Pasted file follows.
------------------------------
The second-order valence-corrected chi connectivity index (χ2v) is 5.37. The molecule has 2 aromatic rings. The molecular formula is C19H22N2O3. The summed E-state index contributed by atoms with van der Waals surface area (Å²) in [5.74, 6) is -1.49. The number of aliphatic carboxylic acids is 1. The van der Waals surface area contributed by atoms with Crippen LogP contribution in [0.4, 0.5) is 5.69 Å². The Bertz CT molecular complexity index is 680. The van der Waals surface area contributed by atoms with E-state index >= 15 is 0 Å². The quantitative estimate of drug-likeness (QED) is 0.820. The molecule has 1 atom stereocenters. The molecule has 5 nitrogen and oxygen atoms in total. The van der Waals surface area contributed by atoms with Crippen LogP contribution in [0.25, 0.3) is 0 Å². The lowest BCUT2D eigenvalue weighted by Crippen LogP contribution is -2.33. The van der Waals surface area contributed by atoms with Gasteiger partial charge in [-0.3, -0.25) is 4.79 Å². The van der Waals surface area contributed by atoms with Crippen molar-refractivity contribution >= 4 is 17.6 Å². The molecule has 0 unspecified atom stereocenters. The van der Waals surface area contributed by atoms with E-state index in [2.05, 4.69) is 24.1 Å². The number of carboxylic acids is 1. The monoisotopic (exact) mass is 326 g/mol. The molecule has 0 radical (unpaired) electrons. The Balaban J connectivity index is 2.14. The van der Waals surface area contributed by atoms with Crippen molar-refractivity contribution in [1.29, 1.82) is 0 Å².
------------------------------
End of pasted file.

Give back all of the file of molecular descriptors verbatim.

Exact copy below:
The second-order valence-corrected chi connectivity index (χ2v) is 5.37. The molecule has 2 aromatic rings. The molecular formula is C19H22N2O3. The summed E-state index contributed by atoms with van der Waals surface area (Å²) in [5.74, 6) is -1.49. The number of aliphatic carboxylic acids is 1. The van der Waals surface area contributed by atoms with Crippen LogP contribution in [0.4, 0.5) is 5.69 Å². The Bertz CT molecular complexity index is 680. The van der Waals surface area contributed by atoms with E-state index >= 15 is 0 Å². The quantitative estimate of drug-likeness (QED) is 0.820. The molecule has 1 atom stereocenters. The molecule has 5 nitrogen and oxygen atoms in total. The van der Waals surface area contributed by atoms with Crippen LogP contribution in [0.25, 0.3) is 0 Å². The lowest BCUT2D eigenvalue weighted by Crippen LogP contribution is -2.33. The van der Waals surface area contributed by atoms with Gasteiger partial charge in [-0.3, -0.25) is 4.79 Å². The van der Waals surface area contributed by atoms with Crippen molar-refractivity contribution >= 4 is 17.6 Å². The molecule has 0 unspecified atom stereocenters. The van der Waals surface area contributed by atoms with E-state index in [2.05, 4.69) is 24.1 Å². The number of carboxylic acids is 1. The monoisotopic (exact) mass is 326 g/mol. The molecule has 0 radical (unpaired) electrons. The Balaban J connectivity index is 2.14. The van der Waals surface area contributed by atoms with Crippen molar-refractivity contribution in [1.29, 1.82) is 0 Å².